Waatea News Update

News from Waatea 603 AM, Urban Maori radio, first with Maori news

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Location: Auckland, New Zealand

Tuesday, December 16, 2008

Party in trap of own making

Labour leader Phil Goff says it's too late for the Maori Party to grumble about actions taken by the National government which have a negative impact on Maori.

Maori Party MPs have told Waatea News they would have voted against the government's tax changes and the increased fines for parents of truants, and the party did vote against the bill allowing small businesses to fire employees at will in their first three months.

Mr Goff says Maori there was a good reason why the majority of Maori voters gave their party votes to Labour.

“They know what the National Party has always done in office. They know the National Party doesn’t stand for the social and economic needs to the majority of the Maori electorate. They know that Labour has. They know that Labour has delivered. But the Maori Party ignored all of that, said they wd take the cars and the jobs and the salaries even though they must have known the National Party would be true to form in government and do this sort of thing that really hurts Maori people on bread and butter issues,” Mr Goff says.

He says the Maori Party is stuck with its confidence and supply agreement for the next three years.


A lawyer specialising in Maori rights issues says Maori have been under surveillance by the state since 1840.

The police Special Investigation Group has been outed for hiring a Christchurch activist to spy on a range of peace, environment and animal rights groups.

Moana Jackson says police informants infiltrated Maori protest movements when they emerged in the 1970s, and such groups expect to be monitored.

He says the police seem to have extended the practice to other activist communities.

“The real danger that I think has arisen in the last year or so is that it seems that any group that may wish to critique, criticise or protest against policies of the Crown is now almost automatically put under surveillance,” Mr Jackson says.

He says the flaws in the police policy are shown up by last year's so called Tuhoe terrorist arrests, which involved thousands of hours of surveillance.


Maori are being urged to keep pushing for opportunities for their players to perform at the highest level.

Sports commentator Ken Laban says the weekend's Maori sports awards were a chance to shine the light on many players who get overlooked in the media.

He says an increasing push in national sporting bodies for representative Maori teams to be given first class opposition is paying dividends.

“If New Zealand Maori hadn’t campaigned as heavily as they did to replace New Zealand A in the Pacific Nations (championship), do you think Piri Weepu and Scott Waldron and Jose Gear and Foss Filipo and Jason Eaton, all of whom appeared at various stages during the New Zealand Maori campaign this year, would have been on the All Black tour. The answer to that is probably no,” Mr Laban says.

The Maori rugby team has as yet no games scheduled for next year.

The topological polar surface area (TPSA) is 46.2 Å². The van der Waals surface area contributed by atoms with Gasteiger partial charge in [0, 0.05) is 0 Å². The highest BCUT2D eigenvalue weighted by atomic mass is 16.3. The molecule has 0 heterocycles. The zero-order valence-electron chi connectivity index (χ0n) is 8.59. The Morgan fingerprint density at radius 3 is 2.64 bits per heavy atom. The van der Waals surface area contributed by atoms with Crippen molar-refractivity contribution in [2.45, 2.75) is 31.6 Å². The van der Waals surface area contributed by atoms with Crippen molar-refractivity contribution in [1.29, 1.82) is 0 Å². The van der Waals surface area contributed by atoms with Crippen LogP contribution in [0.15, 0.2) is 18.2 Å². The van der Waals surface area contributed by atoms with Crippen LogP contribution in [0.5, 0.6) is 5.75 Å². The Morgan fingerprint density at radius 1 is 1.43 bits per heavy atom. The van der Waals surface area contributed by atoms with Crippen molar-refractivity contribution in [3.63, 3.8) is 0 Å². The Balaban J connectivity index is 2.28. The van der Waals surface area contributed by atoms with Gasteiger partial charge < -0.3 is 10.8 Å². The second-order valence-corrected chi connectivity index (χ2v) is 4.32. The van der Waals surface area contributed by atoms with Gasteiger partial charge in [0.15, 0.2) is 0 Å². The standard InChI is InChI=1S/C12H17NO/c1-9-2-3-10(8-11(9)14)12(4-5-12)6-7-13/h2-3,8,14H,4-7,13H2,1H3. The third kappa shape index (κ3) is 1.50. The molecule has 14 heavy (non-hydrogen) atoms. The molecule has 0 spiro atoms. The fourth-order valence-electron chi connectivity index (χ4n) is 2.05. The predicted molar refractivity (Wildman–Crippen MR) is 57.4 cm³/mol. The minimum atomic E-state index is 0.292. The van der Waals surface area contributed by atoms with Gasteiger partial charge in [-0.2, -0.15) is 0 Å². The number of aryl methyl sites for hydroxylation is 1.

The Minister of Treaty Negotiations has been warned that the next 12 months are critical in maintaining the momentum of treaty settlements.
Briefing papers released today by the Minister, Chris Finlayson, show that the total spent on settlements will soon exceed the billion dollar mark.

The briefing says the workload in the Office of Treaty Settlements was almost 40 percent up on 2004, and the volume of settlements in negotiation in the past six months is 61 percent up on the previous full year.

That is putting a huge workload on everyone in the sector, particularly in the preparation of deeds of settlement, which is the most resource intensive phase of settlement.

The likely total to be spent on settlements in the next couple of years was withheld to protect the Crown’s commercial position in negotiations.

However, it did say the relatively mechanisms in the Ngai Tahu and Tainui settlements, which guarantee those iwi 17 percent each of the total spent on historic treaty settlements, is likely to kick in in 2011 or 2012.


Meanwhile, one of the negotiators for claims to central Auckland is hoping for movement over the next year.

Grant Hawke from Ngati Whatua Ki Orakei says its been over two years since an agreement in principle was signed by the Crown and the late Sir Hugh Kawharu.

Challenges by overlapping Hauraki and Tainui claimants and a critical Waitangi Tribunal report meant talks stopped while a process was developed to engage with the other claimants.

Mr Hawke has already met with the new Minister of Treaty Negotiations, and is confident a resolution is not far off.

“We're quite comfortable with that, that we can get on with any of the ministers in the cabinet about this, and I hope that our whanaunga in Hauraki and Waikato, that we can get together and work this out from a taha Maori point off view. It’s very important for us to move that and work towards a result,” Mr Hawke says.


The coach of the Waikato Bay of Plenty Magic netball team is chuffed at being recognised as the country's top Maori coach.

Noelene Taurua says recognition at the annual Maori sports awards was some consolation for missing out to the Sydney Swifts in the final of the inaugural ANZ championships, and the team needs to prove itself better next year.

She says it wasn't an award she aimed for.

Noelene Taurua says the job of a coach is to make sure a team gels, whatever the level of individual players.


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